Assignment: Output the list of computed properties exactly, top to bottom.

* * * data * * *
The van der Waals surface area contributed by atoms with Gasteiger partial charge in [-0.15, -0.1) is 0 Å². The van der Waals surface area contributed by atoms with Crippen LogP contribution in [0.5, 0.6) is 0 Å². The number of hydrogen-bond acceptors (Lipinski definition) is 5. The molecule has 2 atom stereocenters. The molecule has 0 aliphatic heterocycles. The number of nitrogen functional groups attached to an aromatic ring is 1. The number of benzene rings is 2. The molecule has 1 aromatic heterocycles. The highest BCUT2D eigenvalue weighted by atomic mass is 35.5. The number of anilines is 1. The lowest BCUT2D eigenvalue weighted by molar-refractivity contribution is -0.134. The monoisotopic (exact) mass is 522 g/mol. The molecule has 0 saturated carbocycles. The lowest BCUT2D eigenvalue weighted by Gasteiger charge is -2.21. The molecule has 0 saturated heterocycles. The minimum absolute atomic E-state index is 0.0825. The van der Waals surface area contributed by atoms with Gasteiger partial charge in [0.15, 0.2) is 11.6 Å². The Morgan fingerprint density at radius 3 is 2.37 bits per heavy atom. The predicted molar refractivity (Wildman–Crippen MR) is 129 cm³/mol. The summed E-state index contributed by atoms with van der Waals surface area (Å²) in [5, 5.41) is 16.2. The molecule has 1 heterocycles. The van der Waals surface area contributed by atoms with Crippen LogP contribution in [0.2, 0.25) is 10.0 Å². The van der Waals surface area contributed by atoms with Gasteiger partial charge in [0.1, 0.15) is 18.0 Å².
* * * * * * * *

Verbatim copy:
The van der Waals surface area contributed by atoms with Gasteiger partial charge in [-0.15, -0.1) is 0 Å². The van der Waals surface area contributed by atoms with Crippen LogP contribution in [0.5, 0.6) is 0 Å². The number of hydrogen-bond acceptors (Lipinski definition) is 5. The molecule has 2 atom stereocenters. The molecule has 0 aliphatic heterocycles. The number of nitrogen functional groups attached to an aromatic ring is 1. The number of benzene rings is 2. The molecule has 1 aromatic heterocycles. The highest BCUT2D eigenvalue weighted by atomic mass is 35.5. The number of anilines is 1. The lowest BCUT2D eigenvalue weighted by molar-refractivity contribution is -0.134. The monoisotopic (exact) mass is 522 g/mol. The molecule has 0 saturated carbocycles. The lowest BCUT2D eigenvalue weighted by Gasteiger charge is -2.21. The molecule has 0 saturated heterocycles. The minimum absolute atomic E-state index is 0.0825. The van der Waals surface area contributed by atoms with Gasteiger partial charge in [0.15, 0.2) is 11.6 Å². The Morgan fingerprint density at radius 3 is 2.37 bits per heavy atom. The predicted molar refractivity (Wildman–Crippen MR) is 129 cm³/mol. The summed E-state index contributed by atoms with van der Waals surface area (Å²) in [5, 5.41) is 16.2. The molecule has 1 heterocycles. The van der Waals surface area contributed by atoms with Crippen LogP contribution in [0.2, 0.25) is 10.0 Å². The van der Waals surface area contributed by atoms with Gasteiger partial charge in [0.1, 0.15) is 18.0 Å².